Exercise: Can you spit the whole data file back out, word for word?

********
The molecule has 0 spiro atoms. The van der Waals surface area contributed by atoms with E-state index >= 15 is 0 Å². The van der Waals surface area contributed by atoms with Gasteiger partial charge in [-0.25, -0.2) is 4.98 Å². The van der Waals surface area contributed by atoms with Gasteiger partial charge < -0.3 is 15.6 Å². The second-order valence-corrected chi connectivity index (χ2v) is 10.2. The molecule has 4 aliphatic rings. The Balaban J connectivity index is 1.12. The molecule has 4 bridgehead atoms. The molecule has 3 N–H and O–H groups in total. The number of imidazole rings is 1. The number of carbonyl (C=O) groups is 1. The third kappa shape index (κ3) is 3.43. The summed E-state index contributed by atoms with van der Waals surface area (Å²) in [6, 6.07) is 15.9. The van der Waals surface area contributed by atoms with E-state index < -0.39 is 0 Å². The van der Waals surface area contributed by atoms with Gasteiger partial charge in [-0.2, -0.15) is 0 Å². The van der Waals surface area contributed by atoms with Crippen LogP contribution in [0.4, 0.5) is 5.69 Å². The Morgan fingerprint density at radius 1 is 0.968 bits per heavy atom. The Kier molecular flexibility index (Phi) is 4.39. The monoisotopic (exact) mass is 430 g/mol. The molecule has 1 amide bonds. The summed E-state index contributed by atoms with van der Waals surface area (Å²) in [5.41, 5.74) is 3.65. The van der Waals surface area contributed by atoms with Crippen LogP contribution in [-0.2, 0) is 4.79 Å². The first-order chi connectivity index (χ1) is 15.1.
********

The molecule has 0 spiro atoms. The van der Waals surface area contributed by atoms with E-state index >= 15 is 0 Å². The van der Waals surface area contributed by atoms with Gasteiger partial charge in [-0.25, -0.2) is 4.98 Å². The van der Waals surface area contributed by atoms with Gasteiger partial charge < -0.3 is 15.6 Å². The second-order valence-corrected chi connectivity index (χ2v) is 10.2. The molecule has 4 aliphatic rings. The Balaban J connectivity index is 1.12. The molecule has 4 bridgehead atoms. The molecule has 3 N–H and O–H groups in total. The number of imidazole rings is 1. The number of carbonyl (C=O) groups is 1. The third kappa shape index (κ3) is 3.43. The summed E-state index contributed by atoms with van der Waals surface area (Å²) in [6, 6.07) is 15.9. The van der Waals surface area contributed by atoms with E-state index < -0.39 is 0 Å². The van der Waals surface area contributed by atoms with Gasteiger partial charge in [-0.2, -0.15) is 0 Å². The van der Waals surface area contributed by atoms with Crippen LogP contribution in [0.4, 0.5) is 5.69 Å². The Morgan fingerprint density at radius 1 is 0.968 bits per heavy atom. The Kier molecular flexibility index (Phi) is 4.39. The monoisotopic (exact) mass is 430 g/mol. The molecule has 1 amide bonds. The summed E-state index contributed by atoms with van der Waals surface area (Å²) in [5.41, 5.74) is 3.65. The van der Waals surface area contributed by atoms with Crippen LogP contribution in [-0.2, 0) is 4.79 Å². The first-order chi connectivity index (χ1) is 15.1.